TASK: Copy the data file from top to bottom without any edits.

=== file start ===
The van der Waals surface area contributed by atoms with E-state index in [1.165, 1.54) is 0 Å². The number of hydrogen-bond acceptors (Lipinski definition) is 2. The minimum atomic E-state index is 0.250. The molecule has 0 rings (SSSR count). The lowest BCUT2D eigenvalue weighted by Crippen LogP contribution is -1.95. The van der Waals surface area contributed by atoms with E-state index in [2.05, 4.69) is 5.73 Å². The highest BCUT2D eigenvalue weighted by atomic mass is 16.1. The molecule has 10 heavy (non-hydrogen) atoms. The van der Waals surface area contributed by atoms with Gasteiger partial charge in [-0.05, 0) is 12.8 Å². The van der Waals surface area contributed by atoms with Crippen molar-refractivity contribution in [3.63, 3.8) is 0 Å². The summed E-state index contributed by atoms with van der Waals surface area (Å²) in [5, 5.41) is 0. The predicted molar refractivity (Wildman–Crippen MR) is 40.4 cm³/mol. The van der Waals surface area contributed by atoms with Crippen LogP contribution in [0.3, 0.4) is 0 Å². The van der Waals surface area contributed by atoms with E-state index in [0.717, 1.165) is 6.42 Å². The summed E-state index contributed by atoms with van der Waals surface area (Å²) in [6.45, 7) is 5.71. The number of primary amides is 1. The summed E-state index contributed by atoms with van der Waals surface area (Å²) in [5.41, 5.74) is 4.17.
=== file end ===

The van der Waals surface area contributed by atoms with E-state index in [1.165, 1.54) is 0 Å². The number of hydrogen-bond acceptors (Lipinski definition) is 2. The minimum atomic E-state index is 0.250. The molecule has 0 rings (SSSR count). The lowest BCUT2D eigenvalue weighted by Crippen LogP contribution is -1.95. The van der Waals surface area contributed by atoms with E-state index in [2.05, 4.69) is 5.73 Å². The highest BCUT2D eigenvalue weighted by atomic mass is 16.1. The molecule has 10 heavy (non-hydrogen) atoms. The van der Waals surface area contributed by atoms with Gasteiger partial charge in [-0.05, 0) is 12.8 Å². The van der Waals surface area contributed by atoms with Crippen molar-refractivity contribution in [3.63, 3.8) is 0 Å². The summed E-state index contributed by atoms with van der Waals surface area (Å²) in [5, 5.41) is 0. The predicted molar refractivity (Wildman–Crippen MR) is 40.4 cm³/mol. The van der Waals surface area contributed by atoms with Crippen LogP contribution in [0.3, 0.4) is 0 Å². The van der Waals surface area contributed by atoms with E-state index in [0.717, 1.165) is 6.42 Å². The summed E-state index contributed by atoms with van der Waals surface area (Å²) in [6.45, 7) is 5.71. The number of primary amides is 1. The summed E-state index contributed by atoms with van der Waals surface area (Å²) in [5.41, 5.74) is 4.17.